The Swedish Presidency has been congratulated for the Energy Performance of Buildings Directive (EPBD). This instruction outlines that any new European building will have to be “nearly zero energy” by the year 2020, meaning a far greater uptake in renewable energy will be seen over the coming years.
The Energy Council met on December 7, 2009 to recognize the achievement, which is expected to increase the building-integrated photovoltaics (BIPV) market by a significant amount, as PV is among the best-suited technology for building integration.
The European Photovoltaics Industry Association (EPIA) hopes that the new EPBD will ensure a strong boost for on-site PV, which as a decentralized and sustainable energy technology is easy and quick to install in housing and has the ability to provide a significant share of the household and commercial energy demand. It is this on-site element of the directive that EPIA believes should be concentrated on when transposing the law. The 1000m2 threshold in the previous EPBD has now been removed, opening possibilities to improve the energy performance for all sizes of edifices.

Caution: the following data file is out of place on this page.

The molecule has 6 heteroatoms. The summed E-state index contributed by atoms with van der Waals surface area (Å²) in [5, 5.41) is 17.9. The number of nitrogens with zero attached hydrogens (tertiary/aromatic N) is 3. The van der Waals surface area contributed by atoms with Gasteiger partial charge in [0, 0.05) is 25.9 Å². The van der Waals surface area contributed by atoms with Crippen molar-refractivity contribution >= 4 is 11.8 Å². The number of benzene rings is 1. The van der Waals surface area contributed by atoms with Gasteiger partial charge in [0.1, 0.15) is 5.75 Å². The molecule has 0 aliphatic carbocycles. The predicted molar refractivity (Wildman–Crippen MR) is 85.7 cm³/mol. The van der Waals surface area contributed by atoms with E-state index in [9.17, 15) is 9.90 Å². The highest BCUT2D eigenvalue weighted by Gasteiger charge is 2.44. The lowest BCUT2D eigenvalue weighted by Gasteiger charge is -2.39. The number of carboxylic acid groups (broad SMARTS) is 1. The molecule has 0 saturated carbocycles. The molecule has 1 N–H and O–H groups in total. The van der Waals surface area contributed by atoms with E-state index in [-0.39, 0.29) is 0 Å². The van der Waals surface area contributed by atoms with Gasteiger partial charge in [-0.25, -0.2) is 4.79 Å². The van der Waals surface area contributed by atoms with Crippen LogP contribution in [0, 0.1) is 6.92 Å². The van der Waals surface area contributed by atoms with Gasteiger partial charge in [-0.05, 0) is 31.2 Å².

The new directive stipulates that, “nearly zero or very low amount of energy required should, to a very significant extent, be covered by energy coming from renewable sources, including renewable energy produced on-site or nearby.”
“If well implemented by the 27 EU countries, this new piece of legislation will be essential to meet the target set by EPIA to reach 12% of Europe’s electricity demand by 2020 with photovoltaic energy,” said Eleni Despotou, EPIA policy director.
No target however, has been set for existing buildings, yet they currently represent 99% of the building stock. While renewable energy sources are becoming more important in existing builds, EPIA believes that this is not enough. The Association states that Member States should be more ambitious and propose a concrete target for this major segment of the market when transposing the law.